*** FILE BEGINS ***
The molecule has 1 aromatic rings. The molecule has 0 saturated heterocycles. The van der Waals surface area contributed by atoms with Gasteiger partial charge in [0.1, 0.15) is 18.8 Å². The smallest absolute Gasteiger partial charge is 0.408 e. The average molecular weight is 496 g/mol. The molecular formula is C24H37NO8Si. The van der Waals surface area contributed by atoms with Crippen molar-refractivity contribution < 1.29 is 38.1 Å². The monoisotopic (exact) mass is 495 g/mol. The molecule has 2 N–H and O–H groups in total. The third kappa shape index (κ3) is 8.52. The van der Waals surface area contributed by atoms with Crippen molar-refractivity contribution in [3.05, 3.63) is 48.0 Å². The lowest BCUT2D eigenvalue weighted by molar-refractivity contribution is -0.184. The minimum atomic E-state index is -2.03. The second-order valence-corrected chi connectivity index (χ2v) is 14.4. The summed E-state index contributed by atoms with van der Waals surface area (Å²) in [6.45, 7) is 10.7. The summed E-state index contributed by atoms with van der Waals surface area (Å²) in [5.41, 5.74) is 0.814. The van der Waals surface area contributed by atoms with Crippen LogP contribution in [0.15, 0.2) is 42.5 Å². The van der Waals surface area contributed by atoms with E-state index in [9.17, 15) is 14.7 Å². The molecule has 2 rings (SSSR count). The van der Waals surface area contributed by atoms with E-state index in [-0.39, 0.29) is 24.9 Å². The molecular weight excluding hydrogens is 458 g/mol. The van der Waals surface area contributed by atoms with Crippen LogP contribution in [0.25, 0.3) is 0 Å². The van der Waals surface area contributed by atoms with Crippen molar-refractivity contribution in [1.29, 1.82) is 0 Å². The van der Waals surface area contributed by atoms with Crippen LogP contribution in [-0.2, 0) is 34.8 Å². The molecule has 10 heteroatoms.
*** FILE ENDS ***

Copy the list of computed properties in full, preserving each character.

The molecule has 1 aromatic rings. The molecule has 0 saturated heterocycles. The van der Waals surface area contributed by atoms with Gasteiger partial charge in [0.1, 0.15) is 18.8 Å². The smallest absolute Gasteiger partial charge is 0.408 e. The average molecular weight is 496 g/mol. The molecular formula is C24H37NO8Si. The van der Waals surface area contributed by atoms with Crippen molar-refractivity contribution < 1.29 is 38.1 Å². The monoisotopic (exact) mass is 495 g/mol. The molecule has 2 N–H and O–H groups in total. The third kappa shape index (κ3) is 8.52. The van der Waals surface area contributed by atoms with Crippen molar-refractivity contribution in [3.05, 3.63) is 48.0 Å². The lowest BCUT2D eigenvalue weighted by molar-refractivity contribution is -0.184. The minimum atomic E-state index is -2.03. The second-order valence-corrected chi connectivity index (χ2v) is 14.4. The summed E-state index contributed by atoms with van der Waals surface area (Å²) in [6.45, 7) is 10.7. The summed E-state index contributed by atoms with van der Waals surface area (Å²) in [5.41, 5.74) is 0.814. The van der Waals surface area contributed by atoms with Crippen LogP contribution in [0.15, 0.2) is 42.5 Å². The van der Waals surface area contributed by atoms with E-state index in [9.17, 15) is 14.7 Å². The molecule has 2 rings (SSSR count). The van der Waals surface area contributed by atoms with E-state index in [-0.39, 0.29) is 24.9 Å². The molecular weight excluding hydrogens is 458 g/mol. The van der Waals surface area contributed by atoms with Crippen LogP contribution in [0.25, 0.3) is 0 Å². The van der Waals surface area contributed by atoms with Crippen molar-refractivity contribution in [1.29, 1.82) is 0 Å². The van der Waals surface area contributed by atoms with Crippen LogP contribution in [-0.2, 0) is 34.8 Å². The molecule has 10 heteroatoms.